Parkinson’s Disease


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Parkinson’s disease, commonly referred to simply as “Parkinson’s,” is a movement disorder that affects the central nervous system, impairing bodily functions

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Parkinson’s Disease

  1. 1. Parkinson’s Disease Disease.jpg inson%27s.jpg content/uploads/2010/10/parkinson-disease-symptoms.jpg
  2. 2. Parkinson’s disease, commonly referred to simply as “Parkinson’s,” is a movement disorder that affects the central nervous system, impairing bodily functions. Muscle tremors, rigidity, posture and speech abnormalities are all visible effects of Parkinson’s. This disease is both progressive and chronic.
  3. 3. Diagnosis • The first step in the diagnostic process is a neurological exam, performed by a physician, to determine if the individual has a movement disorder • If this is confirmed, further testing will be ordered to pinpoint signs and symptoms connected to those manifested in Parkinson’s. • Diagnosing Parkinson’s is difficult and at this time, there is no test that will confirm with absolute certainty that a person has the disease. • The causative agents for Parkinson’s in the brain are microscopic and chemical-based.
  4. 4. • EEG tests show electrical activity, but are not a reliable source; MRI and CAT scans often appear normal in those who have Parkinson’s. • To make a diagnosis, doctors must rely on a physical examination, symptoms and the patient’s family history. Diagnosis
  5. 5. Statistics • Recent reports from The Parkinson’s Disease Foundation show that Parkinson’s affects nearly 1 million people in the United States and between 7 and 10 million people worldwide. • Each year, nearly 60,000 Americans are diagnosed with the disease, not including the unreported cases. • This disease costs Americans a combined $25 billion annually • The likelihood of developing Parkinson’s increases as people age; about 4% of those who are diagnosed receive their diagnosis before age 50.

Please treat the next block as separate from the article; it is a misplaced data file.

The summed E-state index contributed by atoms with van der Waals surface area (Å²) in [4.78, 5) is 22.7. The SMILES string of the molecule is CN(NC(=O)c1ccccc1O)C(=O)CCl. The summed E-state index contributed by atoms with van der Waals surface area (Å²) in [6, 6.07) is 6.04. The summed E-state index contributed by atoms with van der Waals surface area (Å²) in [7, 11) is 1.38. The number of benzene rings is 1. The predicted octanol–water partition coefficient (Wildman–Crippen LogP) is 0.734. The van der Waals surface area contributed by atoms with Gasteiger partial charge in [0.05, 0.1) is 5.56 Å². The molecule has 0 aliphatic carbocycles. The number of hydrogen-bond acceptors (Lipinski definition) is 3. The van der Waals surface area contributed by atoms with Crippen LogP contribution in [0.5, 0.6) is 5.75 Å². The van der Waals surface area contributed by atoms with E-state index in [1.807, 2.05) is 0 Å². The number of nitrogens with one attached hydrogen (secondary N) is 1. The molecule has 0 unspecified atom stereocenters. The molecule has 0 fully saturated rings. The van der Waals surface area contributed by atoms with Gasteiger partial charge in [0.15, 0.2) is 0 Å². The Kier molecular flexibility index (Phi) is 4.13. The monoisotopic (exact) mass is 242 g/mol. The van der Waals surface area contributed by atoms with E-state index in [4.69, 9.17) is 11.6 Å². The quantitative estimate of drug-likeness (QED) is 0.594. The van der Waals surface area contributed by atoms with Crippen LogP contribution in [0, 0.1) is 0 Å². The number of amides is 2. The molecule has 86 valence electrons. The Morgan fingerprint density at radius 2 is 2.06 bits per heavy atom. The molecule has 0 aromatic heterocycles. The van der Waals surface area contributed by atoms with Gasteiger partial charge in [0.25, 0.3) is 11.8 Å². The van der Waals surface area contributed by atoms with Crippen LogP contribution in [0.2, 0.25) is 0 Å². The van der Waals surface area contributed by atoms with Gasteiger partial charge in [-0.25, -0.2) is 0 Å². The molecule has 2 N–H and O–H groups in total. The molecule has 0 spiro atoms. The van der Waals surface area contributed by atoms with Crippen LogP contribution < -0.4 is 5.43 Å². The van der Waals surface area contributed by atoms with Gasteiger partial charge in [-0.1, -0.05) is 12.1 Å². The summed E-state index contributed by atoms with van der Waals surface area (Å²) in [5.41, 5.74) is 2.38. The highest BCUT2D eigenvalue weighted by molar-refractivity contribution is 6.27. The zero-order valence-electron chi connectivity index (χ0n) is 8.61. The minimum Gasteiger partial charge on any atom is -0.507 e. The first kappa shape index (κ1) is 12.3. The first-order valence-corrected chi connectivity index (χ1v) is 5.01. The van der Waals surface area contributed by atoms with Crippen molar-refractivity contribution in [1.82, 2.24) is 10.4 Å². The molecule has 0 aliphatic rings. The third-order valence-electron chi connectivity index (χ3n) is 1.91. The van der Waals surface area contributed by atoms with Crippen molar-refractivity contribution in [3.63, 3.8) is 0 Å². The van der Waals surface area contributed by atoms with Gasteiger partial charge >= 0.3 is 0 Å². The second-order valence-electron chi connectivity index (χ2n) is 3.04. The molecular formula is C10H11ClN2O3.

6. 6. Symptoms • Tremor is one of the most common symptoms, usually causing the hands to shake in a back-forth motion, including the thumbs. • Slowing of motion is common, characterized by difficulty in initiating movement; along with this comes loss of automatic movements, such as smiling, walking and blinking. • While walking, patients may notice their arms will not swing freely as they normally would.
  7. 7. • Changes in speech are common; difficulty finding words and forming them will seem similar to hesitations in speaking. • Posture and balance are both affected in Parkinson’s. • People often begin to stoop and may experience falls from loss of balance. • These symptoms come from decreased stimulation in the brain’s motor cortex by the basal ganglia. Symptoms
  8. 8. Treatment • Currently there is no cure for Parkinson’s, but there are several promising treatments comprised of both physical and pharmaceutical elements • Along with exercise, occupational and physical therapy are prescribed for those who are in the early stages.
  9. 9. • When symptoms begin to interfere with daily life, drug treatments become necessary. • Drugs commonly used to treat Parkinson’s are monoamine oxidase inhibitors, amantadine and antcholinergics. • In a later stage, the drug Levodopa is commonly prescribed. • Some patients choose either neurotransplantation or deep brain    stimulation surgery for treatment. • Alternative care involving exercise, a healthy diet and natural    supplements is an option for those who do not prefer traditional    therapy. Treatment
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